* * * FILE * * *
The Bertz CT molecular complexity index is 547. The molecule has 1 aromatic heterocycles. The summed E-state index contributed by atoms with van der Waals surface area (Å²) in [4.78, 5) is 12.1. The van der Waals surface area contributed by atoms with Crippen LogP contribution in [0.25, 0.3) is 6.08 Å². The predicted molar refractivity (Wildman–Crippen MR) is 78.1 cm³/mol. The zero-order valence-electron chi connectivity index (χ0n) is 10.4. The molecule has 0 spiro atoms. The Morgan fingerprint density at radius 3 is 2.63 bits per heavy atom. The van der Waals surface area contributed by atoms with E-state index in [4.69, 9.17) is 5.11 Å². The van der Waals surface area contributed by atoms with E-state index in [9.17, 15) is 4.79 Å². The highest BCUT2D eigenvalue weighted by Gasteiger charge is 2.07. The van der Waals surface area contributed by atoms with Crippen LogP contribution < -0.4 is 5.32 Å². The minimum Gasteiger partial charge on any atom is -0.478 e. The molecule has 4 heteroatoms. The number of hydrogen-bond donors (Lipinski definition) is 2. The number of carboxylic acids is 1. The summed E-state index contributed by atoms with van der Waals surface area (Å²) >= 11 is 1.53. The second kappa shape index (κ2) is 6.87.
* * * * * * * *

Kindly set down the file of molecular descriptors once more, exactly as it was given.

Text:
The Bertz CT molecular complexity index is 547. The molecule has 1 aromatic heterocycles. The summed E-state index contributed by atoms with van der Waals surface area (Å²) in [4.78, 5) is 12.1. The van der Waals surface area contributed by atoms with Crippen LogP contribution in [0.25, 0.3) is 6.08 Å². The predicted molar refractivity (Wildman–Crippen MR) is 78.1 cm³/mol. The zero-order valence-electron chi connectivity index (χ0n) is 10.4. The molecule has 0 spiro atoms. The Morgan fingerprint density at radius 3 is 2.63 bits per heavy atom. The van der Waals surface area contributed by atoms with E-state index in [4.69, 9.17) is 5.11 Å². The van der Waals surface area contributed by atoms with E-state index in [9.17, 15) is 4.79 Å². The highest BCUT2D eigenvalue weighted by Gasteiger charge is 2.07. The van der Waals surface area contributed by atoms with Crippen LogP contribution < -0.4 is 5.32 Å². The minimum Gasteiger partial charge on any atom is -0.478 e. The molecule has 4 heteroatoms. The number of hydrogen-bond donors (Lipinski definition) is 2. The number of carboxylic acids is 1. The summed E-state index contributed by atoms with van der Waals surface area (Å²) >= 11 is 1.53. The second kappa shape index (κ2) is 6.87.